Adnan Hadzi has been a regular at Deckspace Media Lab, for the last decade, a period over which he has developed his research at Goldsmiths, University of London, based on his work with Deptford.TV. It is a collaborative video editing service hosted in Deckspace's racks, based on free and open source software, compiled into a unique suite of blog, cvs, film database and compositing tools. Through Deptford TV and Deckspace TV he maintains a strong profile as practice-led researcher. Directing the Deptford TV project requires an advanced knowledge of current developments in new media art practices and the moving image across different platforms. Adnan runs regular workshops at Deckspace. Deptford.TV / Deckspace.TV is less TV more film production but has tracked the evolution of media toolkits and editing systems such as those included on the excellent PureDyne linux project. His research interest demonstrates his commitment to equal opportunities not only in principles but also in practice. Thus practice as research becomes important in order to discuss 'Access to Technology', a key point for digital/social media. It is through Free and Open Source Software and technologies this research has a social impact. Currently Adnan is a participant researcher in the CreekNet project. This pilot engages a diverse population within a limited geographical area, Deptford, in South East London, UK. Deptford is an inner-city area with a mixed socio-economic profile, including low income neighbourhoods, artist communities, student populations attending a range of institutions including Goldsmith’s College, Ravensbourne College and the University of Greenwich; and urban professionals. Formerly a wealthy area, economic activity declined with the closure of the nearby dockyards, though a process of redevelopment and gentrification is underway, which has led to local debates about the identity and future of the area. SPC has worked in Deptford since 2001 and has contacts with local people, community groups, social enterprises, higher education and business interests in the area. SPC has been running a community wireless network OWN (Open Wireless Network) to provide free street level internet access utilising the latest low cost and low power equipment since 2008, developing from their 2001 original network. Adnan is co-editing and producing the after.video video book, exploring video as theory, reflecting upon networked video, as it profoundly re-shapes medial patterns (Youtube, citizen journalism, video surveillance etc.). This volume more particularly revolves around a society whose re-assembled image sphere evokes new patterns and politics of visibility, in which networked and digital video produces novel forms of perception, publicity – and even (co-)presence. A thorough multi-faceted critique of media images that takes up perspectives from practitioners, theoreticians, sociologists, programmers, artists and political activists seems essential, presenting a unique publication which reflects upon video theoretically, but attempts to fuse form and content. Adnan’s documentary film work tracks artist pranksters The Yes Men and net provocatours Bitnik Collective. In 2013 he released Bitter Lemons documentary mapping lemon grovers on both sides of the no mans land of Cyprus. Bitter Lemons is the moving story of a friendship between enemies that survived against the odds over 30 years of separation. It provides a unique local perspective on the largely forgotten conflict in Cyprus, which became part of the European Union in 2004, from people who have lived with the consequences of this conflict, the memories, the minefields and the barricades, since 1974. Adnan’s current documentary project focuses on his involvement in the media arts collective ! Mediengruppe Bitnik. A collective of contemporary artists working on and with the Internet. Bitnik’s practice expands from the digital to affect physical spaces, often intentionally applying loss of control to challenge established structures and mechanisms. Bitnik's works formulate fundamental questions concerning contemporary issues. In early 2013 !Mediengruppe Bitnik sent a parcel to WikiLeaks founder Julian Assange at the Ecuadorian embassy. The parcel contained a camera which broadcast its journey through the postal system live on the internet: «Delivery for Mr. Assange» a SYSTEM_TEST and a Live Mail Art Piece.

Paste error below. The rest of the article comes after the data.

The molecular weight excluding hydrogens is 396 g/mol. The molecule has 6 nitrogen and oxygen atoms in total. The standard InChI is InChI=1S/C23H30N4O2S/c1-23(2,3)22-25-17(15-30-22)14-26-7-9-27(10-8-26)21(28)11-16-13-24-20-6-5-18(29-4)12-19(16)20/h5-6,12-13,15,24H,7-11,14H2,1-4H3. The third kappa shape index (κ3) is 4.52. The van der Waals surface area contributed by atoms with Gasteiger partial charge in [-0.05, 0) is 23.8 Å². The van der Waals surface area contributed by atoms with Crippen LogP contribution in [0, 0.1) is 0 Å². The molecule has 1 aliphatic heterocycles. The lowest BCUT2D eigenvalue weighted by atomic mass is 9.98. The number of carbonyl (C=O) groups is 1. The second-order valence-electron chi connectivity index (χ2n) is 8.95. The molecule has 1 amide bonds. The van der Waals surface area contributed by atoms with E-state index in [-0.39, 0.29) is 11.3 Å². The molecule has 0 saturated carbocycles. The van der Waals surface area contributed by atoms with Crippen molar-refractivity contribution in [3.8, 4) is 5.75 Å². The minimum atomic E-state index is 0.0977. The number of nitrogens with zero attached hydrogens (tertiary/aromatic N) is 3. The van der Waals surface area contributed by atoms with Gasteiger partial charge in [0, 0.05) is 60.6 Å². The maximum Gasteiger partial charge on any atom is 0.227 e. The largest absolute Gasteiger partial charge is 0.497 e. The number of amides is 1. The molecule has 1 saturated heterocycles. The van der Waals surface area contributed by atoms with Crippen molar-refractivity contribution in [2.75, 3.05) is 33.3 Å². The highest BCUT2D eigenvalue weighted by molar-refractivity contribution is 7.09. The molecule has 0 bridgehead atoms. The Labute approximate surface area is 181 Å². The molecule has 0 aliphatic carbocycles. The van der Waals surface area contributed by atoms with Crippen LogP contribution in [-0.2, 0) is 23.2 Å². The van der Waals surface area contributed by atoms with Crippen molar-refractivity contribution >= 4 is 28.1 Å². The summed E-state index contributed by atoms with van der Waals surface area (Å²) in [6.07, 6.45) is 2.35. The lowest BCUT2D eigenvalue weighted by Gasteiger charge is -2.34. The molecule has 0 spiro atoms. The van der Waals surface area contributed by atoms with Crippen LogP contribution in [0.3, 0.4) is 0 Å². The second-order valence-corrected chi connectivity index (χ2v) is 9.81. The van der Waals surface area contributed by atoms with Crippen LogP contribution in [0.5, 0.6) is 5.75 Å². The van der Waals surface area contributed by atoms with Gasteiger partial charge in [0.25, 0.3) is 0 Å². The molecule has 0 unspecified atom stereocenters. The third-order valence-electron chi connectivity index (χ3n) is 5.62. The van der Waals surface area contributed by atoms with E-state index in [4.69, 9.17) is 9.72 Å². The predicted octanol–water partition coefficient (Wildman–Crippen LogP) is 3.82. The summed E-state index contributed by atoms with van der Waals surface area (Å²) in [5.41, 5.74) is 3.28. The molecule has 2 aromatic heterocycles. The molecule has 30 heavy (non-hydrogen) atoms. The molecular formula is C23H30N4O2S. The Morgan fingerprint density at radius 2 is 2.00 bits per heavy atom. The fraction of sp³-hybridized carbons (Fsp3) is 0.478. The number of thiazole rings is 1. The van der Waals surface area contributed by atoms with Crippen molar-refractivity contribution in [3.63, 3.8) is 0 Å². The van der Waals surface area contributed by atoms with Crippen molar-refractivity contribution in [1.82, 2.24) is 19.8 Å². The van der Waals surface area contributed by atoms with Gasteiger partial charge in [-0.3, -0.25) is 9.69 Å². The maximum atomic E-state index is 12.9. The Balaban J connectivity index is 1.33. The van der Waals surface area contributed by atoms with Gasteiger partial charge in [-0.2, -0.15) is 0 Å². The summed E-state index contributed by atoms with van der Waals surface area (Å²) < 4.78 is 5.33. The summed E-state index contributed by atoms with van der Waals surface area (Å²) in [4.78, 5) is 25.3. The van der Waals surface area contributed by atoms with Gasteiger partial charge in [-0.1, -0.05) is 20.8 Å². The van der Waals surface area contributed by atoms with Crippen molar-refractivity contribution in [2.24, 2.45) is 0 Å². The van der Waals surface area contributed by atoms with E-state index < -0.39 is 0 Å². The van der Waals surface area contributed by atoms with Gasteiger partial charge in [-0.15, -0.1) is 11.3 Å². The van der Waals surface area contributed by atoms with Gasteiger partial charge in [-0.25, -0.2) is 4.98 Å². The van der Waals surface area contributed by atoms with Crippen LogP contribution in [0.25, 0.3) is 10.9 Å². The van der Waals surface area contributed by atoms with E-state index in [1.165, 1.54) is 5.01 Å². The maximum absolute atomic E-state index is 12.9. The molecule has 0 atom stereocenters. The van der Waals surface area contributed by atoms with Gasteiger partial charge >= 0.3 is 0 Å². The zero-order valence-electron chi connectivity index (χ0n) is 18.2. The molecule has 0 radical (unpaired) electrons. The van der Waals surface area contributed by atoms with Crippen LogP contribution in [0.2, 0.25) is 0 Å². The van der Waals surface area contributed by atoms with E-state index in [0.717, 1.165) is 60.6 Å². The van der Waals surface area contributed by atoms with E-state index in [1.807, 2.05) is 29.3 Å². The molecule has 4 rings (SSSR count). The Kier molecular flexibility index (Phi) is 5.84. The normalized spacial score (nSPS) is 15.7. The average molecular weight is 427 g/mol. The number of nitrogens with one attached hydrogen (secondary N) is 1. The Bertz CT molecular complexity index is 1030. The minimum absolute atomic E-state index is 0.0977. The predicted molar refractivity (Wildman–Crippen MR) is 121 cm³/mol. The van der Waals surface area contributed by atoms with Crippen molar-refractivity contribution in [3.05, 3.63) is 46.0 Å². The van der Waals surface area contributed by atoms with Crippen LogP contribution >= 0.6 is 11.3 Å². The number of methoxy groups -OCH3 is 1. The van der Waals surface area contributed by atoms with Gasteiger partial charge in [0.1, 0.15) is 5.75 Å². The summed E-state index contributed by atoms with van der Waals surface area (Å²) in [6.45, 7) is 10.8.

Dr. Julie Watkins is a senior lecturer in Film and Television at the University of Greenwich. She worked as lead creative in prestigious Post-Production facilities in Soho and Manhattan. She designed concepts, led Technical Direction, Animation, Motion Graphic and Visual Effects Teams, for Commercials, Broadcast Graphics and Films. She taught at New York University. She joined the University of Greenwich in 2006, initiated a Film and Television degree and partnership with the BBC. She has MA (distinction) in Graphic Design from University of the Arts London. She has had a solo exhibition in London in 2019, presented papers and shown work at DRHA 2014, 2015, 2016, 2017, 2020, SOUND/IMAGE 2015, 2016, 2017, and EVA 2018, 2019.